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The Journalist as Entrepreneur: Response to Disruption Confronting Austerity European Federation of Journalists / GPA-djp Vienna, March 2014 Jane B. Singer.

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Presentation on theme: "The Journalist as Entrepreneur: Response to Disruption Confronting Austerity European Federation of Journalists / GPA-djp Vienna, March 2014 Jane B. Singer."— Presentation transcript:

1 The Journalist as Entrepreneur: Response to Disruption Confronting Austerity European Federation of Journalists / GPA-djp Vienna, March 2014 Jane B.

2 ‘This used to be a newsroom’ Cleveland Plain Dealer, Ohio, USA (Photo from CJR)

3 ‘EJ’ as response to disruption As we all well know...  Experienced journalists have lost or left their jobs.  New journalists have struggled to find jobs at all – or been disappointed (financially, professionally or both) by the ones they have found.  An open-access, low-cost platform beckons. Necessity (including financial necessity) being the mother of invention, growing numbers of journalists have opted to create their own journalistic enterprises. The spirit is commendable. The challenges are many.

4 The entrepreneurial journalist This person needs skills that include, but go well beyond, those of the typical freelancer. The entrepreneur is a pitchman / woman, fundraiser, idea incubator, ad exec, circulation manager, market analyst and more. Many ‘EJs’ report that less than half their time is spent doing journalistic work.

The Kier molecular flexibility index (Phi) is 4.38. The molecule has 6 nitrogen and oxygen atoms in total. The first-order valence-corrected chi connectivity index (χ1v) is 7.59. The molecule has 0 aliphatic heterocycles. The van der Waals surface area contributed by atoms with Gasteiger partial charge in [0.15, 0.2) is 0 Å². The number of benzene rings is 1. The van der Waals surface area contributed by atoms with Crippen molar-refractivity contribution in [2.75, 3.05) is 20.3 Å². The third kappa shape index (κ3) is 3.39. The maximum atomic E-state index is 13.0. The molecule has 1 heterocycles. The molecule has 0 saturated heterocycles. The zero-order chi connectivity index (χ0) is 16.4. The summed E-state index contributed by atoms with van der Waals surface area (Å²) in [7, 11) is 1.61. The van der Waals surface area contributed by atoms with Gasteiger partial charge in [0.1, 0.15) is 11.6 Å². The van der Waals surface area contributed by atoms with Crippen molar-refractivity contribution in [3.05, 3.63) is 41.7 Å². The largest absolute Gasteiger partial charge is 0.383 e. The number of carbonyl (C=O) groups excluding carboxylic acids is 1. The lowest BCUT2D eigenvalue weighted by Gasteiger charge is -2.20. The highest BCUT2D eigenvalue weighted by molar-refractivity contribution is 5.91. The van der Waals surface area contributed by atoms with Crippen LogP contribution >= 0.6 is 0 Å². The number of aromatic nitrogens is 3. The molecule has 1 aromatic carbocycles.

5 Shifts in practice and perception Challenges include, among others:  Developing, creating and sustaining economically viable content ideas.  Luring (and keeping) audiences for them – audiences that must be actively nurtured, continuously engaged and often (given inevitably limited staff) enabled / encouraged to create meaningful content themselves.  … while identifying and obtaining revenue sources, then making wise spending calls.  … yet maintaining editorial autonomy.

6 Journalist  entrepreneur Few of those tasks fit traditional practices and skill sets. More fundamentally, they tend to clash with perceptions about social roles and norms. I’ll take just a few of them …

7 Audiences Traditional journalism  Aggregated, faceless, little / no meaningful contact  Relationships? Job of marketing, circulation staffs  Distinct from, and segregated from, advertisers Entrepreneurial journalism  Clear and precise understanding of audience  Personal contact, attention, response  Generally niche audience, must be actively courted  Audience members often active contributors

8 Advertisers Traditional journalism  Autonomy norms forbid contact, influence  Making money? Job of ad, marketing staffs  Keeping advertisers sweet? So Not My Job Entrepreneurial journalism  Overlap between advertisers, audiences  Advertisers also must be courted, nurtured  Privacy concerns related to audience info  Personal financial stake, need to recoup costs  Yet autonomy norms haven’t gone away …